|Publication number||US2008207 A|
|Publication date||Jul 16, 1935|
|Filing date||Aug 3, 1934|
|Priority date||Aug 3, 1934|
|Publication number||US 2008207 A, US 2008207A, US-A-2008207, US2008207 A, US2008207A|
|Original Assignee||Harry Palter, George J Fitzgerald|
|Export Citation||BiBTeX, EndNote, RefMan|
|Referenced by (33), Classifications (14)|
|External Links: USPTO, USPTO Assignment, Espacenet|
Jvuly 16, 1935. H, GREENBERG FOOT SUPPORT Filed Aug. 5, 1934 3 Sheets-Sheet l xNvENToR qeeY @EEE/V5 E? l Zi ATTORN EYS H. GREENBER'G FOOT SUPPORT July 16, 1935.
Filed Aug. 3, 1934 ESVShees-Sheefl 2 HHB/2V Gens-NBER@ mme ATTORNEYS July 16 1935 H. GREENBERG 2,008,207
FOOT SUPPORT Filed Aug- 5, 1964` 5 sheets-sheet 5 INVENTOR /v/Aeey @EEE/vere@ ATTORNEYS Patented July 16, 1935 UNITED STATES PATENT OFFICE Foo'r SUPPORT Application August 3, 1934, SeralNo. 738,255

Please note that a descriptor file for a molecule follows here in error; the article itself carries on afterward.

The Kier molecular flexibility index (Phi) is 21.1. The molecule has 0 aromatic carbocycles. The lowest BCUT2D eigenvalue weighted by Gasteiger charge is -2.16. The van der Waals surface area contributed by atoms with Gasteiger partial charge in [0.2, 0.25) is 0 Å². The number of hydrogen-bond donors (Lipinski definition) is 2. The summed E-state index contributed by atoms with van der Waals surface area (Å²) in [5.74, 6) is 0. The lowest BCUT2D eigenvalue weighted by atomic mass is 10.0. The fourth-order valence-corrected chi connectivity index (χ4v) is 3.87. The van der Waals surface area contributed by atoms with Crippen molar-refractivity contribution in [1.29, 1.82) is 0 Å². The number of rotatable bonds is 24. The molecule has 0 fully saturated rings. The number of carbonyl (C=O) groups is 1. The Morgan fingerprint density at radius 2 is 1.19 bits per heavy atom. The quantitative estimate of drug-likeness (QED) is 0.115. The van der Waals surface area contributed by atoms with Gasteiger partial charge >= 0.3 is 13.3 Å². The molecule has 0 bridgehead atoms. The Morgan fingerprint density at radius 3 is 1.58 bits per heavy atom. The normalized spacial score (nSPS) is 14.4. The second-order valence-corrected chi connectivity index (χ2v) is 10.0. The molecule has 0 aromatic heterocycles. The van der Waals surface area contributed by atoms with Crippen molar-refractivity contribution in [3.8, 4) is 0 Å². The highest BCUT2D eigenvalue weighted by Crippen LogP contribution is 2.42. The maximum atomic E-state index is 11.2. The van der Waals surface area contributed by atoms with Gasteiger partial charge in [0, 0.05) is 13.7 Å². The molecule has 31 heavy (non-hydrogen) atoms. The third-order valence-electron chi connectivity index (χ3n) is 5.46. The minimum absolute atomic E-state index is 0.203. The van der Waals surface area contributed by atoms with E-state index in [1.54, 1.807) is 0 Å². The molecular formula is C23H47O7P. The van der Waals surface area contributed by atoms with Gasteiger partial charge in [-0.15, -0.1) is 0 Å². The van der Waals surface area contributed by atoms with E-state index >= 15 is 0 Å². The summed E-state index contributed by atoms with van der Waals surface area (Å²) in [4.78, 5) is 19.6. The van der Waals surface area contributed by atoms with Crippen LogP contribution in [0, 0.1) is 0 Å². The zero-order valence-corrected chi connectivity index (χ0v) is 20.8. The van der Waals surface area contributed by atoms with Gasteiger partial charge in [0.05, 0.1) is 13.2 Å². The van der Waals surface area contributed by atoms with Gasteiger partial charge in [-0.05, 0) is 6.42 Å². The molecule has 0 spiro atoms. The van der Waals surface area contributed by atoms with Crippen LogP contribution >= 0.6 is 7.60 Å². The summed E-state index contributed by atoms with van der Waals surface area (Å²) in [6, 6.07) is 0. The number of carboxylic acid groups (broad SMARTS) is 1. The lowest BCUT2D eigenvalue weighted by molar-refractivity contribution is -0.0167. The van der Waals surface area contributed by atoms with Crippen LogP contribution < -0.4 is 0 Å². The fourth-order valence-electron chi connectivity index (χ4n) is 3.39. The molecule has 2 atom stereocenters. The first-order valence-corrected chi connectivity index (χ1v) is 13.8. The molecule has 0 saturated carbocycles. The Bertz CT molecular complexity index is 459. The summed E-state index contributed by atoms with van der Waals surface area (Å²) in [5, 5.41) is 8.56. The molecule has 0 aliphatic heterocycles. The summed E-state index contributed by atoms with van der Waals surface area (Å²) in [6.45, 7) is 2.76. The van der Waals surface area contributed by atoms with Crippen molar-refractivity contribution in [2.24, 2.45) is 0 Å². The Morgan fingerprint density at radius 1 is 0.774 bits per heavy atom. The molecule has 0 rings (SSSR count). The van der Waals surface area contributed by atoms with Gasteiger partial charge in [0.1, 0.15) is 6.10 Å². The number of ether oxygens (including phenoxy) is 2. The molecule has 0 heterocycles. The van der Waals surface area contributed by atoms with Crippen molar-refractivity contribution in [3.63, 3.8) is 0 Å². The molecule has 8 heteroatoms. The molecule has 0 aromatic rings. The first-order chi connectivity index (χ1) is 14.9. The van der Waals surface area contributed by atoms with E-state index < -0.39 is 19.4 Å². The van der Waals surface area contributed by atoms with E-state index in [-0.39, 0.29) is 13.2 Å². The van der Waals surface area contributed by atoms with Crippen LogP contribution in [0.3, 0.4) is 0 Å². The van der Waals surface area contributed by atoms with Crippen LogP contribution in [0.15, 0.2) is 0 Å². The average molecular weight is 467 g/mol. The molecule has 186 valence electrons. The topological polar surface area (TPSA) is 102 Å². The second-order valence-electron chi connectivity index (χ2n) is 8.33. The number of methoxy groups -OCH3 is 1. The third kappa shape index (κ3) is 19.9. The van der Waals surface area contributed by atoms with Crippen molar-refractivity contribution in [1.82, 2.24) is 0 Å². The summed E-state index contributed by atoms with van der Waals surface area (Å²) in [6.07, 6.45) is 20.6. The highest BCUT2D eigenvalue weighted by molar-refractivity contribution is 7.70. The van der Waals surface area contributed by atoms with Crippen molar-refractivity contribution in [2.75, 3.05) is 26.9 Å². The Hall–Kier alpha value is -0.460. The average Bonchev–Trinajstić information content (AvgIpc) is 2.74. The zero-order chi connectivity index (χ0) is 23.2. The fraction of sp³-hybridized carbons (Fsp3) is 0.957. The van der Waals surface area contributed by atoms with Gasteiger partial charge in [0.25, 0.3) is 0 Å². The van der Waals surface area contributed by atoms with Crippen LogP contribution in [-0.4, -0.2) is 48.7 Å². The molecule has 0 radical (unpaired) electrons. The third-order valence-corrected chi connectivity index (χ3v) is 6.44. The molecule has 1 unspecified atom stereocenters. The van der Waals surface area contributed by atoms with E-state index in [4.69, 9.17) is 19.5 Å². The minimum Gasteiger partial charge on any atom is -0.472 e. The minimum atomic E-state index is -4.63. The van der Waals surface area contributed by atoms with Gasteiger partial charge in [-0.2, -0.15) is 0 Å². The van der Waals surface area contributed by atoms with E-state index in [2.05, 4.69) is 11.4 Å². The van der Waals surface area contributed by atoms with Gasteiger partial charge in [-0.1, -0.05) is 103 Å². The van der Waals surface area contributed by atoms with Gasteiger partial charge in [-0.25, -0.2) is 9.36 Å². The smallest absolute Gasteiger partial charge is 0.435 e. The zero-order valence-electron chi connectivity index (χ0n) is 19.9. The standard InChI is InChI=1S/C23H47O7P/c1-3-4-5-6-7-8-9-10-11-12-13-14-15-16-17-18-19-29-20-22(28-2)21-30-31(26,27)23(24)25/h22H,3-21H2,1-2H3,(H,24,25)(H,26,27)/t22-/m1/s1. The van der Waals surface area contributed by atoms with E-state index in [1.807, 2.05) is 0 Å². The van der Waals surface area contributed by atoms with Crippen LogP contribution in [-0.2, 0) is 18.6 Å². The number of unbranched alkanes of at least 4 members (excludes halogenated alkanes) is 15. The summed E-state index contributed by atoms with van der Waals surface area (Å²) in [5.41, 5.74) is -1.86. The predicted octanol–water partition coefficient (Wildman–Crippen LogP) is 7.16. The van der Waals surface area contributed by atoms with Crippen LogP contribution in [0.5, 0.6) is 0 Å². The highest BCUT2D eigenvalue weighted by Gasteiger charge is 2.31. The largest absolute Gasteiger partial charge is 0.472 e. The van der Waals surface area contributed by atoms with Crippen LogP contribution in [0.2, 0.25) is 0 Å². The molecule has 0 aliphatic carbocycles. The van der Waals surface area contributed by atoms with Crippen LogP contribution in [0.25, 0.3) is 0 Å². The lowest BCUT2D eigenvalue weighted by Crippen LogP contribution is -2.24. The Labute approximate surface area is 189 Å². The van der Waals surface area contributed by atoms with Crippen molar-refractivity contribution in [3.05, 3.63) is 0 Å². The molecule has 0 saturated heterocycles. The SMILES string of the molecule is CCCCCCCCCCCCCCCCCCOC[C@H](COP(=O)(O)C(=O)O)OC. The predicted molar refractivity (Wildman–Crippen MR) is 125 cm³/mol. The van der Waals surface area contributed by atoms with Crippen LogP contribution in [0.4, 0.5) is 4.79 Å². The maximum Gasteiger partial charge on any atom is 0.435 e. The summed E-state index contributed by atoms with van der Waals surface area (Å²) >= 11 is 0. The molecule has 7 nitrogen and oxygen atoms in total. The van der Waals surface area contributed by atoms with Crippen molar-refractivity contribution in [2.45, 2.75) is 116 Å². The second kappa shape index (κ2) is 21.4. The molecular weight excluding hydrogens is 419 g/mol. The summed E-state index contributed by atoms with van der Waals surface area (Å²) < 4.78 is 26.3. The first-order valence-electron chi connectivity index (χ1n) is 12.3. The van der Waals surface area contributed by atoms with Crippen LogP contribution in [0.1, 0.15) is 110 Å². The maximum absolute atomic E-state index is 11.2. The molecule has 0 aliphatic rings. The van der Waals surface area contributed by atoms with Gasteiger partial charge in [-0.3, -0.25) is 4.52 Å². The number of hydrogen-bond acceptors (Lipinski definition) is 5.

The present invention relates to footwear and it particularly relates to a new and improved shoe construction vor foot support pads which are adapted to support the foot in proper position.
5= The foot of man was originally designed and made to accommodate itself to natural turf and to relatively soft springy ground. It was not developed for walking on at hard surfaces or in shoes with flat soles, which are pressed against flat hard surfaces, pavements and so forth.
When the foot is utilized on4 fiat hard surfaces or in shoes of the customary design, thev muscles holding the arches in the foot become weakened and strained and permit gradual break-down, and flattening of such arches, with the result that the foot becomes more or less deformed and as a result the health and comfort of the wearer is decreased.